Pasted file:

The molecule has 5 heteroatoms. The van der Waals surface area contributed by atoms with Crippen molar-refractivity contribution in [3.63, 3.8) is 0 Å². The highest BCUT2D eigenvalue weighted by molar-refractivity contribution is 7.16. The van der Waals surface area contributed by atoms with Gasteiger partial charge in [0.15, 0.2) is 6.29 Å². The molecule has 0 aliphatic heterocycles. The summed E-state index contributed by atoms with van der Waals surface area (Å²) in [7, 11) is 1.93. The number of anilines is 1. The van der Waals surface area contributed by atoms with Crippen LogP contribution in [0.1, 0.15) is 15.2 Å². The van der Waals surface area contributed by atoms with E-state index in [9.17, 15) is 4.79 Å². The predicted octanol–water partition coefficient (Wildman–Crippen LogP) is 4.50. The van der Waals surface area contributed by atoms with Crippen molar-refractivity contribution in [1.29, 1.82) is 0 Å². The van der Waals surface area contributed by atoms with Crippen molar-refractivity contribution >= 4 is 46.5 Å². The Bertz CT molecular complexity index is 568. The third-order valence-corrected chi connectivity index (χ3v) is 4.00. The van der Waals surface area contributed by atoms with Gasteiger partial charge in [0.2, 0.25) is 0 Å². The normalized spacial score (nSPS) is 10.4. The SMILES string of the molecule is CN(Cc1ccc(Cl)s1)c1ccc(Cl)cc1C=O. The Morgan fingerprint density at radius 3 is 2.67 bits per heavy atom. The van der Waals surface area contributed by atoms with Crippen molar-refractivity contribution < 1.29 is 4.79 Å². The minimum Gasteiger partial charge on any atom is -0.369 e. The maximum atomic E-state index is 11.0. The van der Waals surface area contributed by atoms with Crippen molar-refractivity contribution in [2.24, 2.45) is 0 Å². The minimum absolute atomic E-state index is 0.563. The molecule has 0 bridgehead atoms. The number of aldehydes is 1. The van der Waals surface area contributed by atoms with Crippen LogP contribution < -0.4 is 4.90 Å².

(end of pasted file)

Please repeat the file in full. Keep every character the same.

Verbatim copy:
The molecule has 5 heteroatoms. The van der Waals surface area contributed by atoms with Crippen molar-refractivity contribution in [3.63, 3.8) is 0 Å². The highest BCUT2D eigenvalue weighted by molar-refractivity contribution is 7.16. The van der Waals surface area contributed by atoms with Gasteiger partial charge in [0.15, 0.2) is 6.29 Å². The molecule has 0 aliphatic heterocycles. The summed E-state index contributed by atoms with van der Waals surface area (Å²) in [7, 11) is 1.93. The number of anilines is 1. The van der Waals surface area contributed by atoms with Crippen LogP contribution in [0.1, 0.15) is 15.2 Å². The van der Waals surface area contributed by atoms with E-state index in [9.17, 15) is 4.79 Å². The predicted octanol–water partition coefficient (Wildman–Crippen LogP) is 4.50. The van der Waals surface area contributed by atoms with Crippen molar-refractivity contribution in [1.29, 1.82) is 0 Å². The van der Waals surface area contributed by atoms with Crippen molar-refractivity contribution >= 4 is 46.5 Å². The Bertz CT molecular complexity index is 568. The third-order valence-corrected chi connectivity index (χ3v) is 4.00. The van der Waals surface area contributed by atoms with Gasteiger partial charge in [0.2, 0.25) is 0 Å². The normalized spacial score (nSPS) is 10.4. The SMILES string of the molecule is CN(Cc1ccc(Cl)s1)c1ccc(Cl)cc1C=O. The Morgan fingerprint density at radius 3 is 2.67 bits per heavy atom. The van der Waals surface area contributed by atoms with Crippen molar-refractivity contribution < 1.29 is 4.79 Å². The minimum Gasteiger partial charge on any atom is -0.369 e. The maximum atomic E-state index is 11.0. The van der Waals surface area contributed by atoms with Crippen molar-refractivity contribution in [2.24, 2.45) is 0 Å². The minimum absolute atomic E-state index is 0.563. The molecule has 0 bridgehead atoms. The number of aldehydes is 1. The van der Waals surface area contributed by atoms with Crippen LogP contribution < -0.4 is 4.90 Å².